Student visa fraud: ‘It’s not about education’
Written answers to parliamentary questions by Cunliffe have also established that Immigration NZ has 13 live investigations into potential student visa fraud at 12 tertiary education organisations (TEOs).
19 PTEs are classified by the Tertiary Education Commission as ‘high-risk’, with five ongoing Serious Fraud Office investigations and two providers at risk of default.
58 TEOs were investigated for potential probity (honesty) or major education delivery issues by either TEC or NZQA in 2015 (up by 61 per cent from the previous year). There were 46 investigations underway at August 1 this year.
Cunliffe argues that these figures don’t even scratch the surface of the real problem, which he puts down a lack of monitoring and enforcement. …
Student visa scam – It’s the tip of the iceberg
Since the Herald began publishing its three-part investigation into the student visa scandal, the emails have flooded in. Most have come from people in or close to the industry. Virtually all say the same thing – you are absolutely right, this is the tip of the iceberg, here is what happened in the place where I worked. Then most add – but please don’t publish my name, because I still need a job. The reluctance to speak out publicly is understandable but is also a crucial part of the problem. It seems clear from anecdotal evidence, as well as the number of investigations under way – 58 at last count – that cheating and fraud is widespread among education providers in the international student market. It’s impossible to put a number on it because any dishonesty is carefully hidden. But it seems this is not about a few “bad apples”. Any cheating occurs because of the way the system is set up. International education in New Zealand is designed to bring in as many students as possible, concentrating on revenue rather than high-level qualifications. It offers students a pathway to immigration through part-time work as they study and post-study work visas. And it has targeted India, where millions of people seek to escape a lifetime of poverty and corruption and some are prepared to cut corners for a better life in New Zealand. Not surprisingly, the system appears wide open to abuse.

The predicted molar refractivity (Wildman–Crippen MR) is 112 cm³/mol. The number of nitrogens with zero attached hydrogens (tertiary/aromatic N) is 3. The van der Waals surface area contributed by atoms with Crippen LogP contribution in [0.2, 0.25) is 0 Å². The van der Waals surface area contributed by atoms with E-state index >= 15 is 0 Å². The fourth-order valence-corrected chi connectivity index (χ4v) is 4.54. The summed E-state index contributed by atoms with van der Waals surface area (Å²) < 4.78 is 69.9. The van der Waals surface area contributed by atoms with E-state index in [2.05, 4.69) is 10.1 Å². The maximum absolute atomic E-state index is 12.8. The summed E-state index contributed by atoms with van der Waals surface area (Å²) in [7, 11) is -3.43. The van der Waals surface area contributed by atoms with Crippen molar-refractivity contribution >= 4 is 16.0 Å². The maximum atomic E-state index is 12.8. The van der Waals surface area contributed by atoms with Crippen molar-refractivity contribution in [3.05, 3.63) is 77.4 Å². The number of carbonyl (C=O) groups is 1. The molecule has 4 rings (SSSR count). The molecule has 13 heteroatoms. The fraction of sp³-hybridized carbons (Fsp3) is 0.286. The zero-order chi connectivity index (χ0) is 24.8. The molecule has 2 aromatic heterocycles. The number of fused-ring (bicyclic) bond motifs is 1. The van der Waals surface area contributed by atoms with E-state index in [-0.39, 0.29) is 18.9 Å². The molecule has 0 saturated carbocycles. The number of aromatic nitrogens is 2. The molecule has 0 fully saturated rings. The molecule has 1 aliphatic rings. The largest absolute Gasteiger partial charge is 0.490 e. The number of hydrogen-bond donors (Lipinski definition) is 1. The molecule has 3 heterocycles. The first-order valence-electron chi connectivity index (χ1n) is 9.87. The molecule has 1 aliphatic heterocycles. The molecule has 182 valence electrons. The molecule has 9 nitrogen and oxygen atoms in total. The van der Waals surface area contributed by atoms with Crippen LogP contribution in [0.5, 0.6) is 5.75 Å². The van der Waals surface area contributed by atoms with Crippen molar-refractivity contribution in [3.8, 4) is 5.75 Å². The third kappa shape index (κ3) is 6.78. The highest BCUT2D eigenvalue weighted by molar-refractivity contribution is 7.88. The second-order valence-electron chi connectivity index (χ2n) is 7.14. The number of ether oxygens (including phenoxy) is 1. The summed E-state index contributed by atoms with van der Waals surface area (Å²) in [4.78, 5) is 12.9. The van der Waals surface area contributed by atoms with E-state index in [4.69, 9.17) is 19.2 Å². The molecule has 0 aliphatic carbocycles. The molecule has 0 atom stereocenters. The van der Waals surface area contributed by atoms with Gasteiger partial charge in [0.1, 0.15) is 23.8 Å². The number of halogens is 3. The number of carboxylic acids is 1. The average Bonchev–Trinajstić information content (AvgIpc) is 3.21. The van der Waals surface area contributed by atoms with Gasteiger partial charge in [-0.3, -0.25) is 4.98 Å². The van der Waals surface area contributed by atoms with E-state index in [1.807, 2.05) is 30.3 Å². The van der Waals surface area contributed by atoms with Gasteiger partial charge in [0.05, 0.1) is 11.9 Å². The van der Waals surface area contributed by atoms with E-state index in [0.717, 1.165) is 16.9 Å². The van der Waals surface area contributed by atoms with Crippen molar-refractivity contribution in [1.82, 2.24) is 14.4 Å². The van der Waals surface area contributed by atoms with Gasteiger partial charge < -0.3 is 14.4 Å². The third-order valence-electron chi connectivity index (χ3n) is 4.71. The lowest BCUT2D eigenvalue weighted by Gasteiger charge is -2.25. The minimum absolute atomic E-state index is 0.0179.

Warning of ‘education trafficking’ scams hitting New Zealand
Indian student visa fraud numbers snowball
Qualifications in doubt at big school for international students: NZQA
Student cheated three times and still passed: Lecturer
Widespread fraud found among education agencies representing Indian students
The Big Read: The $25 million student funding scandal
More tertiary providers under investigation by Serious Fraud Office
15 corrupt bank managers identified in student fraud
Foreign student intake suspended
Private school rorts revealed
Joyce denies double-standard as Indian students face deportation
Hundreds of students at risk of deportation
‘They don’t really come here to get educated’ – Indian student
South Auckland business school shut down after ‘failing to meet standards’
Schools with thousands of foreign students ‘similar to failed college in cheating scandal’
Three more tertiary providers under investigation
and so on.
As a country we are fleecing and exploiting far too many foreign students. It is shameful that we have allowed this situation to develop in NZ. It would be even more shameful if we allowed it to continue for the sake of easy money. Labour is right to address the problem head on.
As a former sham PTE teacher I reject they're all residency scams – some are sincere frauds against foreign students https://t.co/Hv2Oku6pLu
— Ben Thomas (@BenThomasNZ) June 12, 2017